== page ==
By KIERAN FINNANE
CLARIFICATION: Hetti Perkins did not use the word ‘national’ when she made these comments on a “cultural centre or some form of facility in Alice Springs”. The next day at the symposium she referred briefly to the need for a “series of regional institutions devoted to the collection and exhibition of Aboriginal and Torres Strait Islander art” and did not use the term “cultural centre”. Our report quoting Scott Lovett from the Chief Minister’s Office would suggest that local discussions, however, are about a national Indigenous arts centre.
Plans for a national Indigenous culture centre in Alice Springs are progressing behind the scenes, prominent Indigenous art world figure, Hetti Perkins (at left), told the crowd at the opening last night of annual Desert Mob (above).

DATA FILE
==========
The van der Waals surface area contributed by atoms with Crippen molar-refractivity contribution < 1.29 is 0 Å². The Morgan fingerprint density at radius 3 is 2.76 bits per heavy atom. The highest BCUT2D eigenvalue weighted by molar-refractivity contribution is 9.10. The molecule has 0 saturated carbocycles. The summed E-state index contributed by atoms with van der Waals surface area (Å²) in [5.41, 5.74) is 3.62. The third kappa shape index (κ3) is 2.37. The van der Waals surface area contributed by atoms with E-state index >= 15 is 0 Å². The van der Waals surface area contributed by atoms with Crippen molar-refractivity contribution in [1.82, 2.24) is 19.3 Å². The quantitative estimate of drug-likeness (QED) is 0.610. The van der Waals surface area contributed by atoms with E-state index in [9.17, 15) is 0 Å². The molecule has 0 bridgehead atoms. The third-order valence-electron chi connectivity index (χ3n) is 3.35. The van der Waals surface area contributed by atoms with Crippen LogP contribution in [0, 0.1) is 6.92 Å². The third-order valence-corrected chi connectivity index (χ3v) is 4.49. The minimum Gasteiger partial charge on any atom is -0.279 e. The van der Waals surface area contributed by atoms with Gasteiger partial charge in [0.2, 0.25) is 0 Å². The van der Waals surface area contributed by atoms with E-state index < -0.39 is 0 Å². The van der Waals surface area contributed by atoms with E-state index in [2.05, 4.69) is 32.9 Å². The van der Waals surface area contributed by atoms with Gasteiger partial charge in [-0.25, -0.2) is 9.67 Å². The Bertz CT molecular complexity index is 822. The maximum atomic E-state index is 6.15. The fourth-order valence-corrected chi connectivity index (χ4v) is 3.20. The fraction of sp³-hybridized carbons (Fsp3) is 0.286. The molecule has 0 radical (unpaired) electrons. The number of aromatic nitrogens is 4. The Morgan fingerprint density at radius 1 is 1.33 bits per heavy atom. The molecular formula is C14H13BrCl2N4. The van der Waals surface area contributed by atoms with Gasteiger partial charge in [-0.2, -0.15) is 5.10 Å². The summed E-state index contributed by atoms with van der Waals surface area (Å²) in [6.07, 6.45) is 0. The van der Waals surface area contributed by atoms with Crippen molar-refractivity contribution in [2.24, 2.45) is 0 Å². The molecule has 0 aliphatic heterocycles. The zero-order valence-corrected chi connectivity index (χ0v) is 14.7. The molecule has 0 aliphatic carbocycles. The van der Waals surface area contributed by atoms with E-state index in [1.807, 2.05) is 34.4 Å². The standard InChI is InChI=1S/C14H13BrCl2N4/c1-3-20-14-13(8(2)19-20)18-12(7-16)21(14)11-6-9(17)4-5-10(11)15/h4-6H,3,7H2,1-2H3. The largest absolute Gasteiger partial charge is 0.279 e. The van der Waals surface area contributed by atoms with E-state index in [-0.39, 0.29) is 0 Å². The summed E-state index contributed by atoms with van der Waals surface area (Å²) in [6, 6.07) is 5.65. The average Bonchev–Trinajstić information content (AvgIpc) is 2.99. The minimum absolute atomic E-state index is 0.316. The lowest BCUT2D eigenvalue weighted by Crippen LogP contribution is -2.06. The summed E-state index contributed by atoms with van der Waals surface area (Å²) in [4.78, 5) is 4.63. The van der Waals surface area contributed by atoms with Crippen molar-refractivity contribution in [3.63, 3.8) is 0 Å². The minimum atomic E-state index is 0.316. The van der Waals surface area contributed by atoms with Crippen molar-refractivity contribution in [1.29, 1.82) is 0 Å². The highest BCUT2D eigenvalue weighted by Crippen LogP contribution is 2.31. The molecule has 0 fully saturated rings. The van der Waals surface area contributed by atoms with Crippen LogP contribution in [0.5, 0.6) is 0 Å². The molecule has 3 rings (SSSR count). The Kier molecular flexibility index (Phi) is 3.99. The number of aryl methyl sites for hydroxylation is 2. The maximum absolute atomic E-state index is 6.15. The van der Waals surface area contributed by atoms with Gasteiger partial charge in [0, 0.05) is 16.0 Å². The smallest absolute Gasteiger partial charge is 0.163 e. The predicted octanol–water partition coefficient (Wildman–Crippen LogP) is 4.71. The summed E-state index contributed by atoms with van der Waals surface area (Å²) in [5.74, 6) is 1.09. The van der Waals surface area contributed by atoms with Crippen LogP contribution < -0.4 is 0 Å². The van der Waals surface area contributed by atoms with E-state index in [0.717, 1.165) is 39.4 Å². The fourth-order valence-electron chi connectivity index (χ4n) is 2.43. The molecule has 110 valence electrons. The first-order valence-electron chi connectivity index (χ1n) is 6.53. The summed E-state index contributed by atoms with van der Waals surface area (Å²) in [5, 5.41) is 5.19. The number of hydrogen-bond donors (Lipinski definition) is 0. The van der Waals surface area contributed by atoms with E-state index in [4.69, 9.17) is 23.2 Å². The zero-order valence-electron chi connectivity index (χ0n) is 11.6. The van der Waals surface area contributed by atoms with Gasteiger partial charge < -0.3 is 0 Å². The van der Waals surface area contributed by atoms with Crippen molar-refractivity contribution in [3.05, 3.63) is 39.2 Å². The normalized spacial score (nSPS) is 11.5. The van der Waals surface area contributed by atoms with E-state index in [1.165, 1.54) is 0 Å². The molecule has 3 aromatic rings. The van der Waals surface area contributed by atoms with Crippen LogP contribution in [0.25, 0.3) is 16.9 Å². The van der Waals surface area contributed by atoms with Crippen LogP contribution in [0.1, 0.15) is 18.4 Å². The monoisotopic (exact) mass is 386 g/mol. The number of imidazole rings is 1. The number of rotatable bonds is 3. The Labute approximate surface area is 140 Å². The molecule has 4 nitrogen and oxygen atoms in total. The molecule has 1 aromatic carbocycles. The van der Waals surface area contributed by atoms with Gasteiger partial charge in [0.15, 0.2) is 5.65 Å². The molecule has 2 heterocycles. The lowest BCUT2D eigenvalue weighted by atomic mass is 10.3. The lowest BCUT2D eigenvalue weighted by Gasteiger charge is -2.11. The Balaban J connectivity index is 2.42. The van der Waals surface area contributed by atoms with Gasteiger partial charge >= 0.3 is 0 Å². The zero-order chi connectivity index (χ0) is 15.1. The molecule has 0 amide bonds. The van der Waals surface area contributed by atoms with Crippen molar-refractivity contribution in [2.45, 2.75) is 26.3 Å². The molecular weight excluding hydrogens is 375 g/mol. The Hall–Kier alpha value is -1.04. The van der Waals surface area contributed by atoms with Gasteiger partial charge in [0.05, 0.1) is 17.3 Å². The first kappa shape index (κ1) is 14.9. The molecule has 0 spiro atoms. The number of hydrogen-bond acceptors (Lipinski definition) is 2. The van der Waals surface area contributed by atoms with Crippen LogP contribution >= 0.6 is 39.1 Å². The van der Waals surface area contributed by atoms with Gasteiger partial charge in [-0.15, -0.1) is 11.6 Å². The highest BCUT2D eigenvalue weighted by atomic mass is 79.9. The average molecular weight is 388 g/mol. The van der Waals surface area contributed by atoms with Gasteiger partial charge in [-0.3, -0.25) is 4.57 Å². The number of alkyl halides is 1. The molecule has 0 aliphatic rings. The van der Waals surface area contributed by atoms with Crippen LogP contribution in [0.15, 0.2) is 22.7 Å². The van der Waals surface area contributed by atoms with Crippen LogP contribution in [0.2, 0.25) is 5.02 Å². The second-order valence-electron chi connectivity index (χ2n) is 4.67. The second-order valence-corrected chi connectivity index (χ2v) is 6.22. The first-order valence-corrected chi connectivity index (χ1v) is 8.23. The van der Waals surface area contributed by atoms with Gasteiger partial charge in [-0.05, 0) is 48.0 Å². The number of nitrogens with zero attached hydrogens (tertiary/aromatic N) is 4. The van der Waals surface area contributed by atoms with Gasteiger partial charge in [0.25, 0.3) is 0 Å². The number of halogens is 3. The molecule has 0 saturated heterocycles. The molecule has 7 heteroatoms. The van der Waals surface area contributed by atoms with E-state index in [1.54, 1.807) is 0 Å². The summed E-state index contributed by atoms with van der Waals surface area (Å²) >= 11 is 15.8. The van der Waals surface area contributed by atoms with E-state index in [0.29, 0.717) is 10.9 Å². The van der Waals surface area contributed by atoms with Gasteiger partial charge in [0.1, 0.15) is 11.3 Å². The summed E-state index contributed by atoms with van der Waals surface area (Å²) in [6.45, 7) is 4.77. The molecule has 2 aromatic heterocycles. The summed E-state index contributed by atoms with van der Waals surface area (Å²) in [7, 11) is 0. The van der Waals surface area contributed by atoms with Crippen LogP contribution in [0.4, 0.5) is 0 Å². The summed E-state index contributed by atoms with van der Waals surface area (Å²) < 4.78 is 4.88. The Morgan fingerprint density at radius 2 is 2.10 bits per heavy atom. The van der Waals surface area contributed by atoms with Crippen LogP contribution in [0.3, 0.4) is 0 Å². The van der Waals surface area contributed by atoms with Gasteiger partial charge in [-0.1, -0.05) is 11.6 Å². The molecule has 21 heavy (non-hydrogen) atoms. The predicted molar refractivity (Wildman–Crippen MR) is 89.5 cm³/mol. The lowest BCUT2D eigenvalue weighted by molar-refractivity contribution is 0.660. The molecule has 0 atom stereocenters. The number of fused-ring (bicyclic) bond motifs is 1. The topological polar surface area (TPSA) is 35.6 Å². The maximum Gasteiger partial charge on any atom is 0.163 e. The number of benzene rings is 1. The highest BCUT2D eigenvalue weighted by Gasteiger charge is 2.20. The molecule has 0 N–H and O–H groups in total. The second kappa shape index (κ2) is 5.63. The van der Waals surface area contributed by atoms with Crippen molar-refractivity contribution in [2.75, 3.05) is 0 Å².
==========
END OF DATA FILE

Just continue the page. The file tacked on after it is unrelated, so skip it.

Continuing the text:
She thanked those responsible for working towards a repository of “our art for our mob” – it would be the landmark this art movement deserves, telling the world that Alice is the hub for the internationally renowned Aboriginal art movement out of the deserts.
More than 500 visitors had squeezed into the foyer at Araluen before the doors opened on the 24th flagship exhibition from over 30 Aboriginal art centres of the region.
It is also the 21st year in which Desart, the art centres’ advocacy and development organization, has collaborated with Araluen to present the show. This was celebrated by a performance by women from desert choirs – many of them also artists (at right). The conductor is Morris Stuart, artistic director of the Desert Song Festival.
They will take to the stage at Araluen on Saturday night, as one of the attractions of the Desert Voice concert.
Desert Mob events continue today with an artist-led symposium, followed tomorrow by the popular marketplace for lower-priced works.